Every developer knows what code smell is. I also thought I knew. But it is not just looking at code and saying "this code seems bad". Code smells are a really documented topic with solutions to each problem, since 1999 and this book from Martin Fowler and Kent Beck. This article is part of a 23-Day Challenge on learning code smells and how to avoid them.

Long Class

A long class is a class that contains too many lines of code. It usually the case because we put too many responsibilities in a single class. Sandi Metz has a rule for this : if a class has more than 100 lines, it almost always means that it has more than one responsibility. By the way, if you have not seen her talk about rules, stop reading and watch it !

Wait… why is it bad ?

I don’t know why but, as developers, we usually think it takes less effort to add a bunch of methods to an existing class instead of creating a brand new one. Where am I going to put this new class ? What name should I choose ? How am I going to use this new class ? It might be a supplementary effort at the moment, but it is definitely worth it.

Let’s take an example of a really long class, with a bunch of methods. Imagine we have a car sharing company, so we might have a Rental class with different methods doing different things :

class Rental
  #...
  def retrieve_rental_data
    JSON.parse(File.read(data_input_path))
  end

  def total_price
    # ...
  end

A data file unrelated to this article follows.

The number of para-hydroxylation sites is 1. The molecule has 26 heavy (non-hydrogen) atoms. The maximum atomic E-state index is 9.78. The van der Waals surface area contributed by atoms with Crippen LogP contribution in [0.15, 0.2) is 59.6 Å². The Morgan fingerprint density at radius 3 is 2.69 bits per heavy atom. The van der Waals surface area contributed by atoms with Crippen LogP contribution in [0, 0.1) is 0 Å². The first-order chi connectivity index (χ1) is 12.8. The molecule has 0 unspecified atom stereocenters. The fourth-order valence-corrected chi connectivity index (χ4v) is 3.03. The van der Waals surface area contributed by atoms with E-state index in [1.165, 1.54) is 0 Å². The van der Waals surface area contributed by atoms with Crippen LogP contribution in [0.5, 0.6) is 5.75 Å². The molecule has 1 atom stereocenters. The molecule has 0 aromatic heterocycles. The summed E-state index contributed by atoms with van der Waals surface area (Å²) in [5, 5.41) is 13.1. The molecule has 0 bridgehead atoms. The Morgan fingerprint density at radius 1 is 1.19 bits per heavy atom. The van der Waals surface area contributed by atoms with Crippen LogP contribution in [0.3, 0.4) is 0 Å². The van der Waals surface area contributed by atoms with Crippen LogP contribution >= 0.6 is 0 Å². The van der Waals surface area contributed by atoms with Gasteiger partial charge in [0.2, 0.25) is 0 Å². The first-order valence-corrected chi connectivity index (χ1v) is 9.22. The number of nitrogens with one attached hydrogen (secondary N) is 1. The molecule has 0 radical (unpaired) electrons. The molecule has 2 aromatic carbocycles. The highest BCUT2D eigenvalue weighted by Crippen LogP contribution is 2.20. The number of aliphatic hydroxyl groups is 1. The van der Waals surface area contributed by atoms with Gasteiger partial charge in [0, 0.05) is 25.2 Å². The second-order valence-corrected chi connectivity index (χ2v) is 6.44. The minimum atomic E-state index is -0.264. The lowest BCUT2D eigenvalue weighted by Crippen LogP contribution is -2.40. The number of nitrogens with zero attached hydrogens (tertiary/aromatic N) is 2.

def total_fee
    # ...
  end

  def write_rental_data
    File.open(data_output_path, 'w') do |file|
      file.write(JSON.pretty_generate(data))
    end
  end
  # ...
end

The problem here is that in a couple of months (maybe weeks), this class will be way longer than 100 lines because other developers will tend to follow what has been done and they will add more and more methods to this Rental class.

Extract class(es)

In order to manage this issue, one of the solution is to use the « extract class(es) » method. As the name suggests, we are going to extract all the common behavior in a new class.

Going back to our example, we can extract some methods that do not belong to this class. I think we need to be really aggressive when it comes to class (or method) creation :

class Rental
  #...
  def total_price
    # ...
  end

  def total_fee
    # ...
  end
  # ...
end

class DataParser
  def retrieve_data(file_path)
    JSON.parse(File.read(file_path))
  end
end

class DataWriter
  def write_data(file_path, data)
    File.open(file_path, 'w') do |file|
      file.write(JSON.pretty_generate(data))
    end
  end
end

Notice that we change the name of the methods. That way it will be easier later to reuse those classes without knowing of a Rental object. We will have to inject the arguments (like the file_path we will want to use). This is exactly the promise of the Open/Closed Principle : to create classes that are open for extension but close for modification.

Ok, today’s code smell was pretty common but it is always good to remind this kind of common best practices.

Always keep learning smileearth_americasmortar_board

#code smell #refactoring #ruby #ood